The Transformed Practice: Coordinating the Continuum of Care

Posted by Finnah Pio, MS, CLSSBB on Mar 13, 2018 11:08:00 AM

Practice transformation is an ongoing process of developing a practice into a Patient-Centered Medical Home (PCMH)—a theoretical model of primary care delivery that is coordinated, team-based, and committed to achieving the Triple Aim of medicine.1 In today’s value-based healthcare environment, the Triple Aim guides practices to provide better care, achieve higher patient satisfaction, and lower healthcare costs per capita.

Successful Transformation to a PCMH

House with stethoscope - Medical Home.jpgPositive outcomes for a transformed practice correlate to the level of risk in the patient pool and the length of time the practice has been transformed.2 Since mature medical home programs tend to show stronger improvements in quality, utilization, patient engagement, and cost savings, the longer a PCMH has been in existence, the greater its chances for success.3

To be successful as a transformed practice, leadership, staff, and patients must work together to establish patient-centered workflows. When all invested parties—including patients—are engaged in achieving positive patient outcomes, a PCMH can provide higher-quality healthcare for its patients and their families.4


How Does Practice Transformation Achieve the Triple Aim?

Establishing an integrated care delivery system requires physicians and staff to build engaged relationships between every patient and the provider team. This integrated approach enables the transformed practice to achieve each of the three Triple Aim goals.

Elderly_Woman_with_Nurse.jpgTo improve patient experience, organizational leadership must request that all team members consistently practice at the top of their credentials. Leadership should encourage nurses, physician’s assistants, and staff to take on high-level tasks that offer support and alleviate routine tasks for physicians. Practicing at the top of licensure streamlines office workflows, reduces physician burnout, and creates an organized system that supports team-based coordination and care. Improving access (extended evening and weekend hours), implementation of telehealth, and a robust patient portal with secure messaging and scheduling capabilities are other examples of making a practice more “consumer-centric.”

Providers must also focus on providing quality care to high-risk patients to improve overall patient population health. To identify these patients, practices should invest in data management tools and develop an integrated analytics strategy for leveraging claims data.

By analyzing claims data, providers can identify high-usage patients and develop strategies for intervention and care coordination. Efforts can be made to ensure consistent physician visits and prevent avoidable emergency department (ED) utilization. Over time, coordinating care for high-risk and rising risk patients will provide the greatest opportunities to reduce healthcare costs per capita.

Navigating the Challenges of PCMHs

PCMHs provide the foundation for the ongoing journey toward practice transformation, but require a commitment to coordinated actions, at all levels. Every member of a PCMH must be engaged in coordinated care with a shared vision of a transformed practice.

Yet even with an engaged team, many practices find that consistently working toward the goal of transformation is difficult to maintain long term. Fortunately, the challenge of scaling coordinated processes, principles, and cultures of transformation can be made easier with the help of an experienced practice partner.5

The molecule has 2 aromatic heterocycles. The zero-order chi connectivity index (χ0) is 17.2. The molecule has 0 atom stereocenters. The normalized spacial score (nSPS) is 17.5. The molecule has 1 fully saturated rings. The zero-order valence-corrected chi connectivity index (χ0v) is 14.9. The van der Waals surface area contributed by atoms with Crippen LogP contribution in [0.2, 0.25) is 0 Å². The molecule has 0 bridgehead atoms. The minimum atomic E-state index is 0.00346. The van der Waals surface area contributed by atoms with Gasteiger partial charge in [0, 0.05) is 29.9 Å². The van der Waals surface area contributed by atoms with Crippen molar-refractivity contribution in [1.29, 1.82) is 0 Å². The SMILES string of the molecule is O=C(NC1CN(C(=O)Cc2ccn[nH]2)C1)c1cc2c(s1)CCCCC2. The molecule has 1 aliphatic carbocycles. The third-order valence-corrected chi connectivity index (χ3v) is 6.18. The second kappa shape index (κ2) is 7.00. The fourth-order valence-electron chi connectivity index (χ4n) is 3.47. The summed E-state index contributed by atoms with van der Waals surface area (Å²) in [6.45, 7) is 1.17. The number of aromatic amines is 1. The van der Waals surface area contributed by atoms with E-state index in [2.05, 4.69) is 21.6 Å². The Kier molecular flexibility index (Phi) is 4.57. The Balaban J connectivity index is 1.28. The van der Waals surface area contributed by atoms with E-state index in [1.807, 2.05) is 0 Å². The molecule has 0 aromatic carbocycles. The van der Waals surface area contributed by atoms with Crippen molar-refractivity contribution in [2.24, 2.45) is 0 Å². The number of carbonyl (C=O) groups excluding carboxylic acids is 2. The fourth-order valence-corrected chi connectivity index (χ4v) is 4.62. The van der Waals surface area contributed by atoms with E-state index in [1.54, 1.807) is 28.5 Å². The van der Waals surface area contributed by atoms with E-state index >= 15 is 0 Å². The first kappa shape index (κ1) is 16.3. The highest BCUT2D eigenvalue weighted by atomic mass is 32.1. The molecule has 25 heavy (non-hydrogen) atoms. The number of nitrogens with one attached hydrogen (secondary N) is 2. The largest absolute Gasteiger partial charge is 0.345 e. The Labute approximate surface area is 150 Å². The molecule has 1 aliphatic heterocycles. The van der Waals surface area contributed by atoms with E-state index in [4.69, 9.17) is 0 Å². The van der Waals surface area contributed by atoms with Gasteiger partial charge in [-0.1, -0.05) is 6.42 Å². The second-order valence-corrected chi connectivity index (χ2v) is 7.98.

Enlisting Support for Transformed Care

To excel as a transformed practice, PCMHs should adopt the structure of an established practice transformation workflow. Continuum Health works alongside clients to develop scalable workflows with specific, time-bound goals. These actionable steps include:

     • Reducing cost of care through ED readmits and ambulatory care inpatient stays
     • Improving point of contact relationships between staff and patients
     • Improving provider efficiency, workflow, and relationships with patients
     • Aiding with care coordination
     • Developing an integrated analytics strategy for leveraging claims data

Transformed practices achieve the Triple Aim through these ongoing improvements. By developing a coordinated care delivery system, practices increase the quality of care for patients, reduce the administrative burden on physicians, lower overall costs, and ultimately ensure greater patient satisfaction. For more information about how Continuum can help transform your practice or group, please contact David Burke, Enterprise Sales Executive, at or 856-701-6246.


1 Evidence Report Briefing on Capitol Hill
2 The Impact of Primary Care Practice Transformation on Cost, Quality, and Utilization
The Patient-Centered Medical Home's Impact on Cost and Quality: Annual Review of Evidence 2014-2015
5 The Impact of Primary Care Practice Transformation on Cost, Quality, and Utilization



Finnah Pio-798739-edited.jpgFinnah Pio, MS, CLSSBB, Director of Practice Transformation & Value Based Analyitics

As Continuum's Director of Practice Transformation & Value Based Analytics, Ms. Pio facilitates the integration of data, performance metric knowledge, and quality improvement methodology to enable clients to improve the health of their patient population. She works directly with the practice transformation team and collaborates with other Continuum departments to ensure clients can successfully achieve the Triple Aim of improved quality, improved patient satisfaction/engagement, and reduced overall cost of care.



Topics: Practice Transformation, Patient-Centered Medical Home, Triple Aim, care coordination, population health


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